• INTRODUCTION

 

This section of the study presents a brief outline of the research, the problem and objective of the research. It goes further to explain research questions, delimitation and structure of the study.

1.2 Background of Study

Thomas Friedman (2007,8) described in his book entitled, “The world is Flat”, that the inter­connected global economy enabled by advances in Information and Communications Technol­ogy and other factors that he terms “Flatteners”, does not only empowers the software writ­ers and the computer geeks to collaborate on the work in the flat world, but also AL Qaeda and other terrorist networks. The playing field is not being levelled only in ways that draw in, and super empower a whole new group of innovators, but also a whole new group of angry, frustrated, and humiliated men and women”. Organization for Economic Cooperation and De­velopment (OECD, Paris: July 2003) reported, “The world pattern for global prosperity has been predicated on near-frictionless transport and trade.” Seaport is a crucial component of the world economy and global transportation infrastructure, Nevertheless generally there hasn’t been a comprehensive governmental regulation and security oversight. The terrorist attacks of 11th September 2001 that collapsed the World Trade Centre and Pentagon in the United States, has significantly impacted multitude of sectors internationally. The tragic inci­dent has brought radical change in the maritime industry. One of the major elements that arose in the response to that attack was the approach to security. This change led to change in the manner in which security is being conducted and practiced, due to the numbers securi­ty measures, rules as well as regulation to avoid such incident in the future. International Maritime Organization (IMO) and U.S have implemented several measures after the tragic event, for the purpose of heightening the security of maritime business. For instance, Inter­national Ships and Port Facility Security (ISPS) Code, was ratified by International Maritime Organization in 2002, and called on every member states to apply the code by 2004. The Maritime Transportation Security Act 2002(MTSA) and the Security and Accountability for Eve­ry port Act 2006(SAFE Port 2006) by United State was designed to improve national maritime security though, these two Act have international elements planned to strengthen security of the facilities by which Goods destined to United State are travelled. The main focuses were on the vulnerabilities of the ships and the port facilities, which could be exploited by the ter­rorist and other criminals. Though the current security measures have enhanced some aspects of security at Nigeria port, yet some of the vulnerabilities, which are crucial, still hang out. The current regime has made security at the port very rigorous, for instance strict measures regarding containerized cargo. Port security measures could be infiltrated by terrorist or illic­it traffickers, if appropriates mechanism are not put in place to verify identities, credentials,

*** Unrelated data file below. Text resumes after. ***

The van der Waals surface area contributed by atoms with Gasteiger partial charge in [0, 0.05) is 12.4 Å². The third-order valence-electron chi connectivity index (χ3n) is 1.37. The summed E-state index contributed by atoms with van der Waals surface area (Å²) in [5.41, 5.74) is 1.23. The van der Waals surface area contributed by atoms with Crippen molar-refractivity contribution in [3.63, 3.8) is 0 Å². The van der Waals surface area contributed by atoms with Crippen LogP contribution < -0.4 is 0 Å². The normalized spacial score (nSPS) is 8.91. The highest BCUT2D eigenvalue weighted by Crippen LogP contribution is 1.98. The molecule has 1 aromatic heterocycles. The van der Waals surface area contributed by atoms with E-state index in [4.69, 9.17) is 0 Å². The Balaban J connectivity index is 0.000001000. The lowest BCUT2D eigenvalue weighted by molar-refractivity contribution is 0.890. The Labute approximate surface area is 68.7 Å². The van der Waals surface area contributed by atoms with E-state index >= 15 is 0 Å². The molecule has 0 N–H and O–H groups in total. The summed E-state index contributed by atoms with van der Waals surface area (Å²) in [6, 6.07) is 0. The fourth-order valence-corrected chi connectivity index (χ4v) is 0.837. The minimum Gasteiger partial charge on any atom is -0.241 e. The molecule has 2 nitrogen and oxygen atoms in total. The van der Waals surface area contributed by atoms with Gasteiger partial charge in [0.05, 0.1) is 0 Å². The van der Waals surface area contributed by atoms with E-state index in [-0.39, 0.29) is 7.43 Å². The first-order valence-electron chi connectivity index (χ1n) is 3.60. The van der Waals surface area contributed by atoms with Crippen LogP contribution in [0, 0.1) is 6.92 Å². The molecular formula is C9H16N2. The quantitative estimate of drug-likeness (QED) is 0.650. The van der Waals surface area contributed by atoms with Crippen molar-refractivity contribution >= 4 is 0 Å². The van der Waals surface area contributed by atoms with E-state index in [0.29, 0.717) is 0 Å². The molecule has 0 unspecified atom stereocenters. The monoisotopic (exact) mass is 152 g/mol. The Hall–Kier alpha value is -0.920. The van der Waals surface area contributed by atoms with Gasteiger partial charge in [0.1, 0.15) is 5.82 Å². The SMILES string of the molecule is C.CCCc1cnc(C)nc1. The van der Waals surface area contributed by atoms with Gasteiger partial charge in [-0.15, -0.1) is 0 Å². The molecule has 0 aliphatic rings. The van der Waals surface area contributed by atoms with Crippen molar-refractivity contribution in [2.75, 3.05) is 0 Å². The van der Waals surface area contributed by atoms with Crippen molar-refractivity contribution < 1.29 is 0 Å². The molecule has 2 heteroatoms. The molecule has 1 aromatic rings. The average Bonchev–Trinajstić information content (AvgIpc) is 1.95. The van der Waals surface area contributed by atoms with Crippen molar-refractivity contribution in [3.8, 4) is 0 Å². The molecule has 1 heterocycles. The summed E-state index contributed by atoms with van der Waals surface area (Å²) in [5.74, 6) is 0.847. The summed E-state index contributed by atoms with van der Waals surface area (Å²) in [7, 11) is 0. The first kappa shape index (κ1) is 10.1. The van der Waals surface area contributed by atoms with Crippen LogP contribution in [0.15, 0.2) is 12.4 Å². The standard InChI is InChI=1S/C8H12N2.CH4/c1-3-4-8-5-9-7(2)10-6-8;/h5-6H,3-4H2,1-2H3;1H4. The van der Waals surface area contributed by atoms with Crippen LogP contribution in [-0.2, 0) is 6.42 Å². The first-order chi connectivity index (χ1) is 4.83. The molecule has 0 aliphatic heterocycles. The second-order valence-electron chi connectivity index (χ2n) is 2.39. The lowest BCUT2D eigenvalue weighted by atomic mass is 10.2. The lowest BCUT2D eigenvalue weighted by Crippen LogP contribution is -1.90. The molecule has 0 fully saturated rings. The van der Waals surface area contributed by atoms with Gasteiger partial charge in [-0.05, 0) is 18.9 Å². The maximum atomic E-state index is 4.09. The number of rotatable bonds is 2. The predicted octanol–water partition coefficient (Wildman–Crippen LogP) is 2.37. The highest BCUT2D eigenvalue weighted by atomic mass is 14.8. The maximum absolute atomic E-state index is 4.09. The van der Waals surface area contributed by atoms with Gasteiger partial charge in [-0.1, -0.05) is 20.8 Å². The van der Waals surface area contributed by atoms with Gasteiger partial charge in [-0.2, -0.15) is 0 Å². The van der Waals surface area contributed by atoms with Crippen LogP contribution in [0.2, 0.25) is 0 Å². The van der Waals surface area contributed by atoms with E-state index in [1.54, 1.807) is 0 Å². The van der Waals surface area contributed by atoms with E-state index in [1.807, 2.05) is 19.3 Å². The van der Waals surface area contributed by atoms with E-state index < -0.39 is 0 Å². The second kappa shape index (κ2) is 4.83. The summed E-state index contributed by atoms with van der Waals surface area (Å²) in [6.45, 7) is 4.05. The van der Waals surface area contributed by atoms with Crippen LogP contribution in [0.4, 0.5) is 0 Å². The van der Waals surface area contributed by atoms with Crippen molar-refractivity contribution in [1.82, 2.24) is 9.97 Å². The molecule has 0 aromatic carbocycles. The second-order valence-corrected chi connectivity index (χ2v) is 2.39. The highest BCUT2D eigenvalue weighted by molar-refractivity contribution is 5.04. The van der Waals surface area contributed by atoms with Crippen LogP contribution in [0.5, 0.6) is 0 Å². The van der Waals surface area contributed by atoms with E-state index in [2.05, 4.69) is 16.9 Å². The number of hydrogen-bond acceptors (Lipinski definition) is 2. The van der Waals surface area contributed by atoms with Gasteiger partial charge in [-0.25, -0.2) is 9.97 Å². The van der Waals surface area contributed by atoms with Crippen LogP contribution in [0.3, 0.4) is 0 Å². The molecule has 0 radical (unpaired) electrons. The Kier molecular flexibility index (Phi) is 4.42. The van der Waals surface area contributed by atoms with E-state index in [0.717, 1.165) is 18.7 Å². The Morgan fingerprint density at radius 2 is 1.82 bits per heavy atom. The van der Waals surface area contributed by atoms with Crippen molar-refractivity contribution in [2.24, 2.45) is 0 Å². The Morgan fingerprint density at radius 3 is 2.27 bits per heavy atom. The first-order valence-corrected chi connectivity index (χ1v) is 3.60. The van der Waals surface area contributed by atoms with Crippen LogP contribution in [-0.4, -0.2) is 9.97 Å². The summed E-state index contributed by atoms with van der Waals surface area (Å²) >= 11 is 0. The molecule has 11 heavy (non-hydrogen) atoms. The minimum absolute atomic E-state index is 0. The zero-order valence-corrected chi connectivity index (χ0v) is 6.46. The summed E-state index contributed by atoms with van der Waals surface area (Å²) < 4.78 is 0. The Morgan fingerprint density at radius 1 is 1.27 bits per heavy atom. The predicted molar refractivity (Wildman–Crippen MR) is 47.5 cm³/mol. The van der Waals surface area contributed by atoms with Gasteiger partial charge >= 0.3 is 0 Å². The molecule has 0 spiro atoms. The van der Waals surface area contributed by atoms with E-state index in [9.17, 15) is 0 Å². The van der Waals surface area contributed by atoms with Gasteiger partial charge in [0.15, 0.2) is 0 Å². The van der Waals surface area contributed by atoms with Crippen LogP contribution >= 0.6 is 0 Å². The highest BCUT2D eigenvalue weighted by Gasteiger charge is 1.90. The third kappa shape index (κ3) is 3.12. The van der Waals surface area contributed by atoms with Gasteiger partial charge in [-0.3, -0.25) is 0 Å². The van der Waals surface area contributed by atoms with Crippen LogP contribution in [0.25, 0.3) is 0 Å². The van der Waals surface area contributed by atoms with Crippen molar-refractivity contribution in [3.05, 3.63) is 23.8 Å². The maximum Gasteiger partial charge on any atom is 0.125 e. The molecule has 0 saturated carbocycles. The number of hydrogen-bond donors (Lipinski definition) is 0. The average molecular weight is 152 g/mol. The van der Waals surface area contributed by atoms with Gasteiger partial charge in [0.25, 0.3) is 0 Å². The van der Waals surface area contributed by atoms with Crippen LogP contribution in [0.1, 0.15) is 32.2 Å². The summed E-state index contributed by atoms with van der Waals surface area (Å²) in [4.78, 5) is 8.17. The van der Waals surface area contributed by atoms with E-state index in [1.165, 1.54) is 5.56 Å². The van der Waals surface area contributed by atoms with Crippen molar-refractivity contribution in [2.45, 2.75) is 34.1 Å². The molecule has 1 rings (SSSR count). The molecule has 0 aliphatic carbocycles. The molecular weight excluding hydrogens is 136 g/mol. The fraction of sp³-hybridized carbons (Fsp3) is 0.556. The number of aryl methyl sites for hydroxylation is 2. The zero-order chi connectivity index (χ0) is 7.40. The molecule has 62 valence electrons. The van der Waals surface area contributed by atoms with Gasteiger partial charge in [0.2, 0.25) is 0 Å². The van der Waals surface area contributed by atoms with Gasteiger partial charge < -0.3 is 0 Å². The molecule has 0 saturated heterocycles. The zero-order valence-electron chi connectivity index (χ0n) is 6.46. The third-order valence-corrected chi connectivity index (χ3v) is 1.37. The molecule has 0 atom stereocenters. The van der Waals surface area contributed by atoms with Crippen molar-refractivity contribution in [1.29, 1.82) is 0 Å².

and the intention of individual, ships or cargo arriving at the port. This thesis shall define research problem and the objective, then the issues relating to port security threats and the vulnerabilities, including its economic impacts on the port. Also how port security measures have been applied in Port of Nigeria shall be demonstrated. Though, current security regime have enhance some part of the port security, nevertheless they have failed to tackle the important vulnerabilities which terrorist and other criminals are capable of exploiting. Despite the fact that there is strong physical security at the ports, as well as the strict inspection rules for the containerized cargo, the absence of mechanisms to verify the identities and credentials of every individual who has access to the ports, secure non-containerized cargo, and prevent criminal from accessing and exploiting the port facilities, the whole port security measure can be undermined.

  • Statement of Problem

All sections within Nigeria and international community have welcomed the breakthrough of offshore oil and gas in the Western part of Nigeria. Nigerians have is expectation that this breakthrough will bring significant economic benefit to Country. Nigeria Port being the main facility for receiving ships and transferring cargoes, the offshore oil and gas exploitation and development, has brought enormous responsibilities and challenges to the port Authorities and the users. The significant issues among, is how authority is going to manage the security, safety and environmental issues that will arise over the next decade. The challenge is that, offshore oil and gas extraction includes a complex net of ships, structures, installations and people, all interacting with each other. These activities raise concern to security, safety and environmental protection considerations at a high level of intensity, at this time that the off­shore production is in full swing. Therefore there is the need to identify the related threats and vulnerability to be able to develop a comprehensive, but resilient security system to deal with the threats and vulnerabilities.

  • Objectives of the study

The main objective of this thesis is to identify the threats and the vulnerabilities concerning Nigeria port in Nigeria, and finally recommend measure to overcome the identified threats and vulnerabilities.

  • Research Question

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PORT SECURITY-THREATS AND VULNERABILITIES